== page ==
Head of Bank of England: Pound’s Appreciation Will Not Prevent an Interest Rate Rise

In an interview published today, the BoE governor Mark Carney also said he is comfortable becoming the first among the

bank_of_england_logoThe Bank of England (BoE) Governor, Mark Carney, has made positive comments about the economy of his country and let it be known he expects to be able to raise interest rates by early next year. The head of the central bank of the United Kingdom made the comments in an interview with the British newspaper, Sunday Times, published today to mark a year since the start of his forward guidance policy on interest rates.

“Wherever the finish line was in the depths of the crisis, we are much more than halfway towards that finish line now,” the BoE governor said. The BoE expects the economy to grow by 3.5% in 2014, the fastest growth rate expected for any of the developed countries this year. Unemployment in the U.K is also expected to fall below 6% by the end of 2014, with a total of 800,000 new jobs added to the economy during the past year. Carney told the newspaper that before interest rates can go up: “We have to have the confidence that real wages are going to be growing sustainably. We don’t have to wait for the fact of that turn to do so.”

Join the iFX EXPO Asia and discover your gateway to the Asian Markets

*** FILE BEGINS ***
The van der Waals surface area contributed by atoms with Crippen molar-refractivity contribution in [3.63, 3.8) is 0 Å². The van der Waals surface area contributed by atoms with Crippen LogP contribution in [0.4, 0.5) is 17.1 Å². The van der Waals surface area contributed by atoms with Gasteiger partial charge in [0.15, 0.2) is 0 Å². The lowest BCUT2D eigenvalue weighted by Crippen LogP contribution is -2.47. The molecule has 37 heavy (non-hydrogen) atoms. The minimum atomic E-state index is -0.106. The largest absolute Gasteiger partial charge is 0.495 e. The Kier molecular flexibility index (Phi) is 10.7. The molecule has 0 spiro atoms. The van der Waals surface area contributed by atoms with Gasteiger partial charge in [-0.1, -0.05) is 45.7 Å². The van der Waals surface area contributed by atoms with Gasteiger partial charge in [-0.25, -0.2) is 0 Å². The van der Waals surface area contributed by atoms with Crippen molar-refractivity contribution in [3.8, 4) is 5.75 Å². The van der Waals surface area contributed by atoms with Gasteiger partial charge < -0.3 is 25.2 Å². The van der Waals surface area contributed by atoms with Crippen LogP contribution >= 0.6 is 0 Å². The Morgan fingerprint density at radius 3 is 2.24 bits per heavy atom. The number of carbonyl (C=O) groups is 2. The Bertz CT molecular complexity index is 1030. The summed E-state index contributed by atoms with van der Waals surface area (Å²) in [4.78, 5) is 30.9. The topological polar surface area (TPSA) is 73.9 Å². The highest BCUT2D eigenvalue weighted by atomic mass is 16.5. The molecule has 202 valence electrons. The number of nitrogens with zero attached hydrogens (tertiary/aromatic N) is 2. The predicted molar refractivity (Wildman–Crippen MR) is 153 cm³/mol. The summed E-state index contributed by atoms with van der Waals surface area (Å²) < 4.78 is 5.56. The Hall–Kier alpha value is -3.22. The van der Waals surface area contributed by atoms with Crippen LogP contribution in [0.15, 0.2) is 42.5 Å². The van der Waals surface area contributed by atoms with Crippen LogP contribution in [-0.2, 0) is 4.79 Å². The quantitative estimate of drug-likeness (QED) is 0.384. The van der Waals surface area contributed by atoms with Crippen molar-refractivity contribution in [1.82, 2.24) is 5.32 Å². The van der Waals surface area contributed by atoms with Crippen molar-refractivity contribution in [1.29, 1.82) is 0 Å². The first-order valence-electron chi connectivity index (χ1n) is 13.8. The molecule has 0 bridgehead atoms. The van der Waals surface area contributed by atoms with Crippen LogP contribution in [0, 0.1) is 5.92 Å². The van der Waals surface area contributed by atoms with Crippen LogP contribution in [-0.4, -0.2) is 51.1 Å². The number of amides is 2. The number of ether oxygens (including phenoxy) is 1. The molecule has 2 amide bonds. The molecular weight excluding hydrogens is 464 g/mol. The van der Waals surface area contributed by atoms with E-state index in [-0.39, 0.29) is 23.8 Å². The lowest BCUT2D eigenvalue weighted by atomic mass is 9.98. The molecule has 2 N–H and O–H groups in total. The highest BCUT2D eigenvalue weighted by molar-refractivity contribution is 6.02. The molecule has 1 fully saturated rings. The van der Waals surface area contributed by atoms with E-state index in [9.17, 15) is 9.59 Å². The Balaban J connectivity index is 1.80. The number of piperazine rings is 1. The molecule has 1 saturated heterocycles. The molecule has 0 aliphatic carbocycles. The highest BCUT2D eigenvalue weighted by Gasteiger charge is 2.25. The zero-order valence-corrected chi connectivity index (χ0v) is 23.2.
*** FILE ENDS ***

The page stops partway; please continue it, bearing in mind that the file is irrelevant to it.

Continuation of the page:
Suggested articles

7 Habits of a Highly Effective DeFi TraderGo to article >>

Governor Carney added in the interview that the pound’s 17% rise from its low in March 2013 would not stop an interest rate hike. “Even with . . . that appreciation, inflation gets back to target by the end of the forecast period because slack narrows,” he said. Carney would also be “comfortable” becoming the first central banker of the big four market economies to increase rates after the sharp global cuts following the financial crisis. “Monetary policy is heading in a different direction in at least two of the four. . . We will do what we need to do,” he said.

Another subject that the BoE governor commented on was the British banks getting back to normal operations, when he said they had made “substantial progress,” but warned that some of them might need to raise extra capital to pass the regulator’s stress test which is to be published in the autumn. He defended their use of a loophole in the European cap on bonuses worth more than 100% of salary by paying cash “allowances” to the bank’s top management to get round the cap. The governor said that these allowances, if properly designed, could be “sensible”.

This interview may or may not affect the GBP currency pairs, because the announcements follow the BoE’s previously known plan to start raising interest rates from early next year, but only if wage growth is felt. In early 2015, if indeed traders see that there is a different attitude and an opening gap in the course of the major global central bankers with regards to interest rates and dealing with the recovery, it might lead to increased FX volatility or greater trade volumes if investors try to benefit from opportunities for carry trade or other strategies that might emerge.

Got a news tip? Let Us Know